Home Depot is not the first place most people would go to grab a bite to eat.

Angelo Micklos has spent the past 21 years changing that.

The Canton resident's M & M Concessions company owns the hot dog stands which sit outside the Home Depot stores in Lansdowne, Catonsville, Owings Mills, Glen Burnie and Bel Air.

Last week he received a notice from the company that he had 30 days to vacate the premises.

"They didn't give us an actual reason," the 49-year-old said. "It's the end of an era."

Micklos said he was sad to hear he has to move and bring an end to years of service at the five locations.

The stands at the Baltimore National Pike location in Catonsville and Washington Boulevard in Lansdowne have been in place since the day the Home Depot stores opened in November 1992 and October 2002 respectively, allowing him to build solid relationships with his customers.

"We have so many customers who come through here for lunch every day," Micklos said. "It's more than just a hot dog stand, it's like a hot dog stand on steroids."

Over the years the stands expanded from small New York style hot dog carts to large trailers where he and his employees cook and serve hamburgers and steak subs while providing fresh squeezed lemonade, in addition to hot dogs and chips.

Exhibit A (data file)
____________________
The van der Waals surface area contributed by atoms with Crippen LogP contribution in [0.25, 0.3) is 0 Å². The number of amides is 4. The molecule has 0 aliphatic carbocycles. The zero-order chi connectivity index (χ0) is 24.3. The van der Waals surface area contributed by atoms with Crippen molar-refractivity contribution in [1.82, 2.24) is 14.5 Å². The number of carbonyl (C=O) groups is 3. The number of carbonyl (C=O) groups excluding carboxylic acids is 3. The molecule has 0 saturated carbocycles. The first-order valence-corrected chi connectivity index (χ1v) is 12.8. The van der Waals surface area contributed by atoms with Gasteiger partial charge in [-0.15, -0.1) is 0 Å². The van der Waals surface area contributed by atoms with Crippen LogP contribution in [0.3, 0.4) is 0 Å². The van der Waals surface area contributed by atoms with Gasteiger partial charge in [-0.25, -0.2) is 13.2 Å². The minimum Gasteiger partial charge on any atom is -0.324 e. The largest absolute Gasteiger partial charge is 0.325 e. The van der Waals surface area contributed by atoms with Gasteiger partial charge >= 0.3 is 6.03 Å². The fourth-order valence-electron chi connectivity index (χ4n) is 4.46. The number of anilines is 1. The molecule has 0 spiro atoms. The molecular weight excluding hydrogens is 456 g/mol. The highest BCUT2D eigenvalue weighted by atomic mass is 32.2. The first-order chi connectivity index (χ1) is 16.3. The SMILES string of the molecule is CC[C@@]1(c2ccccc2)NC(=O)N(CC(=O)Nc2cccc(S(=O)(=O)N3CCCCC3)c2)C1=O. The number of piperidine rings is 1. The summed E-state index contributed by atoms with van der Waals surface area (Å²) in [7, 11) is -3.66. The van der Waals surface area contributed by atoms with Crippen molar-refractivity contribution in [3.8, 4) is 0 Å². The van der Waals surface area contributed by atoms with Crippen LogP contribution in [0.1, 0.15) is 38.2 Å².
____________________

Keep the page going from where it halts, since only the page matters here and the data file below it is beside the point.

"It's a business I built out of nothing," he said. "We have 17 employees. It's just a sad way to end."

At the Lansdowne location on May 14, the trailer where the food is cooked and sold gives the appearance of a small house.

At noon, there was a steady line of customers from the parking lot and the store stopping to purchase their lunch.

Some walk up with their carts full of purchases while others stop on their way in.

Some just double park by the curb. For them, the sole reason for their visit is one of Micklos' hot dogs, subs or burgers.

Tim Hooty is a park and run customer. He said he makes frequent trips to Home Depot for his lawn mower repair company, but usually comes by the store near the Baltimore Beltway exit for the food.

"I have to come up here for parts a lot," said Hooty, whose business is down the street from the store. "(But) like right now, I came up for lunch."

"I usually come for breakfast," he said. "The breakfast sandwiches are the best around."

The decision to ask Micklos to leave was not an easy one, according to Home Depot spokesperson Stephen Holmes.

"The agreements with food vendors provided space at Home Depot stores, it clearly states that these are temporary establishments, even when they've been in place for many years," Holmes said.

"It's always a difficult decision and it's not one that we take lightly," he said. "And that's especially true given the length of time that they've been at the store."